Viewpoints: Is it Time we Stopped Burning Wood in our Homes?
With London mayor Sadiq Khan urging the government to introduce a ban on woodburning stoves, we asked two experts to provide their thoughts on the viability of this popular home choice
Are woodburning stoves as ‘green’ as some proclaim them to be? Two experts share their opinions on the topic
back the ban Rather than burning our wood, we should be building with it, locking away the carbon instead of releasing it into the atmosphere, says architect Paul Testa
Let me first make it clear that I love a fire; don’t we all? There’s something about sitting in front of a real flame that connects us with our hunter-gatherer selves. It’s primal and brilliant. But we’re not cavemen or women anymore; so why, after the advent of central heating and insulated homes, do we still burn wood for heat? Fashion definitely has a role to play. The woodburning stove has become one of the must-haves of this generation. The reasons for this are laudable: it’s sustainable and cuts energy costs. But how sustainable is it?
The Sustainability Argument
Trees take a relatively long time to grow, slowly absorbing atmospheric carbon and storing it in their timber. We can then choose to do lots of things with those trees: leave them to grow and continue to absorb carbon; make things like furniture and buildings, retaining that carbon storage for tens if not hundreds of years; chop them down and leave them to rot, releasing the carbon over many years; or burn them for heat and/or power, releasing the carbon almost instantaneously back into the atmosphere.
This would be better if we were using timber that was already a waste product or from a fast-growing local source. But most people don’t live next to a sawmill or have trees that they can coppice in their back gardens, and windfall branches in local woods only provide for so long.
Growing timber and having a market for sustainable forestry is good, but let’s lock as much of that carbon away for as long as possible — let’s build our homes out of it rather than burn it.
And what about the impact on air quality? What about the microscopic particulates that get produced by the burning of wood that find their way into the air we breathe and into our lungs? Since the Clean Air Act in 1952 things have improved significantly. Woodburning stoves burn much hotter and more efficiently than open fires, reducing the particulate matter but not eliminating the problem. However, with the increased uptake of solid fuel stoves they are starting to have a significant and identifiable impact on air quality in our cities.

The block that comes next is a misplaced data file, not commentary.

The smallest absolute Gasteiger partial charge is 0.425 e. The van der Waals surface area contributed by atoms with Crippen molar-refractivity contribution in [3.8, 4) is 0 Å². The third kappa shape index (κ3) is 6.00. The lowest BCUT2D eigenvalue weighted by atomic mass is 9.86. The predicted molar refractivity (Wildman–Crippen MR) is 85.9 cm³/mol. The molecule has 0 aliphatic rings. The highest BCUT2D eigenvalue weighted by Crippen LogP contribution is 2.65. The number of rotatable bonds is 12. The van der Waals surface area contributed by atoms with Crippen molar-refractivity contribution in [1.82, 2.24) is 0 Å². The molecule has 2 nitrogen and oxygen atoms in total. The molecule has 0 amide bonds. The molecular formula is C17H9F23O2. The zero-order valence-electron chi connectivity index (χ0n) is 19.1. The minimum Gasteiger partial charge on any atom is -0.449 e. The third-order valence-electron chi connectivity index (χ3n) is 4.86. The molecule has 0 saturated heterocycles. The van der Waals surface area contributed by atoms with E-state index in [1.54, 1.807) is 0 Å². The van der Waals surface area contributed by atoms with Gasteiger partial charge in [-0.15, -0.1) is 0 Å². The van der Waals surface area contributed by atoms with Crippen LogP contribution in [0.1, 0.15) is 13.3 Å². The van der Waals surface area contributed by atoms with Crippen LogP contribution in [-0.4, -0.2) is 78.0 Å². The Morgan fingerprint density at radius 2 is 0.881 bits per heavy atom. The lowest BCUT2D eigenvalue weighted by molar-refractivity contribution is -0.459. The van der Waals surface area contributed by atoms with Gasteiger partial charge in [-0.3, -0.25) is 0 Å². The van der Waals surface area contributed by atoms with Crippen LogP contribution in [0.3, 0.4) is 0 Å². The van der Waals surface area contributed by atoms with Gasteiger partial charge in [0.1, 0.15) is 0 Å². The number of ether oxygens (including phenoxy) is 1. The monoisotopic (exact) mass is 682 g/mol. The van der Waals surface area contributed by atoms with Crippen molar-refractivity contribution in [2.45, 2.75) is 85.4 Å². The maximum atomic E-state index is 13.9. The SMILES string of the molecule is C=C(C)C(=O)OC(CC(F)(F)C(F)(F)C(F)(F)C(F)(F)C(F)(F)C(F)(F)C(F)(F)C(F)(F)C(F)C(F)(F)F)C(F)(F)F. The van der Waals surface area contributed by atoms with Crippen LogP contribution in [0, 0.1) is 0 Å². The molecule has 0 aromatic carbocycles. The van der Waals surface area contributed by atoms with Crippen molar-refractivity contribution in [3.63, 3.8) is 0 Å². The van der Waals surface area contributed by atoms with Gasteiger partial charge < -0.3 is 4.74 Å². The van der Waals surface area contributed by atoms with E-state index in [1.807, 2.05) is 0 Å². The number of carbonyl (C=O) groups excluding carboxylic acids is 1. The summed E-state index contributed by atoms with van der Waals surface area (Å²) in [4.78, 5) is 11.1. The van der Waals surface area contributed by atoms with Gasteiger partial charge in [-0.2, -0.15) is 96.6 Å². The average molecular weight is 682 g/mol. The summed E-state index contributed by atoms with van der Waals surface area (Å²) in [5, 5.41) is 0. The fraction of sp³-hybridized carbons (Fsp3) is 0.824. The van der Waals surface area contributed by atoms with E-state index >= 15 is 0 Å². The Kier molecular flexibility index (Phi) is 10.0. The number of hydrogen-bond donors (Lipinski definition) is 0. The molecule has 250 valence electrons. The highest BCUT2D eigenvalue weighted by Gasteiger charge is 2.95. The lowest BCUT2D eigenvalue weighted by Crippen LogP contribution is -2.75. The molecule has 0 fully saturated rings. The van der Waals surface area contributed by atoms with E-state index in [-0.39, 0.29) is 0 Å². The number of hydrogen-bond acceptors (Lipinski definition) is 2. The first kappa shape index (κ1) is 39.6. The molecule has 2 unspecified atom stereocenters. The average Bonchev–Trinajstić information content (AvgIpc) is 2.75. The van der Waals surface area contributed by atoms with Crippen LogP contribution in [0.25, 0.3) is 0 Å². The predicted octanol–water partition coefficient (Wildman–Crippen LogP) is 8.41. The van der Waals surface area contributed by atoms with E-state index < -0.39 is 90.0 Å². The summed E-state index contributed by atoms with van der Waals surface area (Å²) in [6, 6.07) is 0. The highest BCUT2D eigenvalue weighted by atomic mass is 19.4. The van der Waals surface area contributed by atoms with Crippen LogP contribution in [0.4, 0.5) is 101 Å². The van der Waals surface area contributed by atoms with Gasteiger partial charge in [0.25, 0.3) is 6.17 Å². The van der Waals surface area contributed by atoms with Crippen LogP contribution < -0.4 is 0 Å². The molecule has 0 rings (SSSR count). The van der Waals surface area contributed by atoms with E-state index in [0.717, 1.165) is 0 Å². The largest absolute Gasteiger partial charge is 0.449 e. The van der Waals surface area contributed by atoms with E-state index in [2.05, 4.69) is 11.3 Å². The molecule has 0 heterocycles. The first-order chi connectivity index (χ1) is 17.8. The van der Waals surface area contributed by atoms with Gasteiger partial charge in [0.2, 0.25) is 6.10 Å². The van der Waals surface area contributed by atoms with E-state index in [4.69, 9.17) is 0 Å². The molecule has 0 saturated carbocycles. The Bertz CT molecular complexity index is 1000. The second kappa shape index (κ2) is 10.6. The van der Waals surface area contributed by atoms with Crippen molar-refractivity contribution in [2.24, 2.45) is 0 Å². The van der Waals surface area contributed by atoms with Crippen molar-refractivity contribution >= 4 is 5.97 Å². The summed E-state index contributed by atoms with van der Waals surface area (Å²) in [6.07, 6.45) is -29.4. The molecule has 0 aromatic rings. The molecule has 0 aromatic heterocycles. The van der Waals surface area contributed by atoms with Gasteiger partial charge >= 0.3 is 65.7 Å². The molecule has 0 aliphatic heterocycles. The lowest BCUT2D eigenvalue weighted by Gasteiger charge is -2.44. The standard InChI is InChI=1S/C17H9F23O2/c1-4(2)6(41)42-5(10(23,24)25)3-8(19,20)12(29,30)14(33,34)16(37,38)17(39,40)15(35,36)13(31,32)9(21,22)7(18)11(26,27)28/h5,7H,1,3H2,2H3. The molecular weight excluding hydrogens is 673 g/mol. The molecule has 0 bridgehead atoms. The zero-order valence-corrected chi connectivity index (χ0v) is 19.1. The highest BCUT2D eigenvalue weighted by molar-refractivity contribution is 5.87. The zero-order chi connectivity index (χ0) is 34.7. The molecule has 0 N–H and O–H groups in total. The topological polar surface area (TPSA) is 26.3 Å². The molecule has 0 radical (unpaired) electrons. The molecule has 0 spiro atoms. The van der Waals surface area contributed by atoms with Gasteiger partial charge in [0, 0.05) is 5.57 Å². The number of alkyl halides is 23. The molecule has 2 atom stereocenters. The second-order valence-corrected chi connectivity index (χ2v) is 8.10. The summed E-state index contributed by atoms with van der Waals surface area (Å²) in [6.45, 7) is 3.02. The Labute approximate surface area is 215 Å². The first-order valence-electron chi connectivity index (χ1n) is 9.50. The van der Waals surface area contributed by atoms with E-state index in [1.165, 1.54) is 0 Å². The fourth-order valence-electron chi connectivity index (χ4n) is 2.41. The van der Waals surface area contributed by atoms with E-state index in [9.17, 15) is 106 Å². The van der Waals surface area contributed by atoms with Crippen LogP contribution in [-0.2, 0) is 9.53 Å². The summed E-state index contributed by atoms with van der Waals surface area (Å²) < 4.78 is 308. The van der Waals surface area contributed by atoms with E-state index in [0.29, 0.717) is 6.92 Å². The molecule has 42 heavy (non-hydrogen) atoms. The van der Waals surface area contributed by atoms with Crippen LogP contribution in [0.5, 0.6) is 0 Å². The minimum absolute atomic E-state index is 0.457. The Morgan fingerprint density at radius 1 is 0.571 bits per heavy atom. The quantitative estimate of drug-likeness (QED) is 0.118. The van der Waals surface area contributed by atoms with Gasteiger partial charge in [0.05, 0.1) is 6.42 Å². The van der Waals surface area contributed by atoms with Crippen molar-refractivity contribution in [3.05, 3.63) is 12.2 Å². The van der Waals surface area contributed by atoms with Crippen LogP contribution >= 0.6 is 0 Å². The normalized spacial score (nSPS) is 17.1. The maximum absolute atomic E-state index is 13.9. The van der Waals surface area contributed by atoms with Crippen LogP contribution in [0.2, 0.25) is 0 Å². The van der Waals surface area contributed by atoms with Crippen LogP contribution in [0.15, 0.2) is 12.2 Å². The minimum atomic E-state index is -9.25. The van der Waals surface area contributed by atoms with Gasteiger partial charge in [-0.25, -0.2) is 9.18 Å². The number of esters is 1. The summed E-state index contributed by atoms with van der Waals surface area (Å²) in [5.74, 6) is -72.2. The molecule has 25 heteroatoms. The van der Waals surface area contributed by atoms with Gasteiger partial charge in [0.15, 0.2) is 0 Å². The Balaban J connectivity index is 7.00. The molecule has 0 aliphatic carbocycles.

Air quality is often at its worst in cold conditions. The colder easterly winds in winter are often carrying particulates from continental Europe. Colder conditions are also more likely to induce temperature inversions, holding the poor air close to the ground rather than it rising to higher altitudes. These are the exact conditions when stove use is most intense, creating a perfect storm of terrible air quality and poor health in our cities.
Current UK advice in periods of extremely poor air quality is to avoid strenuous exercise. This is no solution at all and completely fails to acknowledge the causes of the issue, and why measures to curb stove use should be welcomed.
Obviously stoves are not the only culprit and restrictions should be part of a more comprehensive package of measures, including plans to reduce vehicle emissions (something which there is still a distinct lack of political will to achieve), and to increase cycling and walking. Put simply, we shouldn’t be burning wood for heat — and a ban on woodburning stoves seems a useful place to start.
“Woodburning stoves are starting to have a significant and identifiable impact on air quality in our cities”
Paul Testa Paul Testa is an architect and university lecturer. He is an advocate of low energy design and the Passivhaus standard.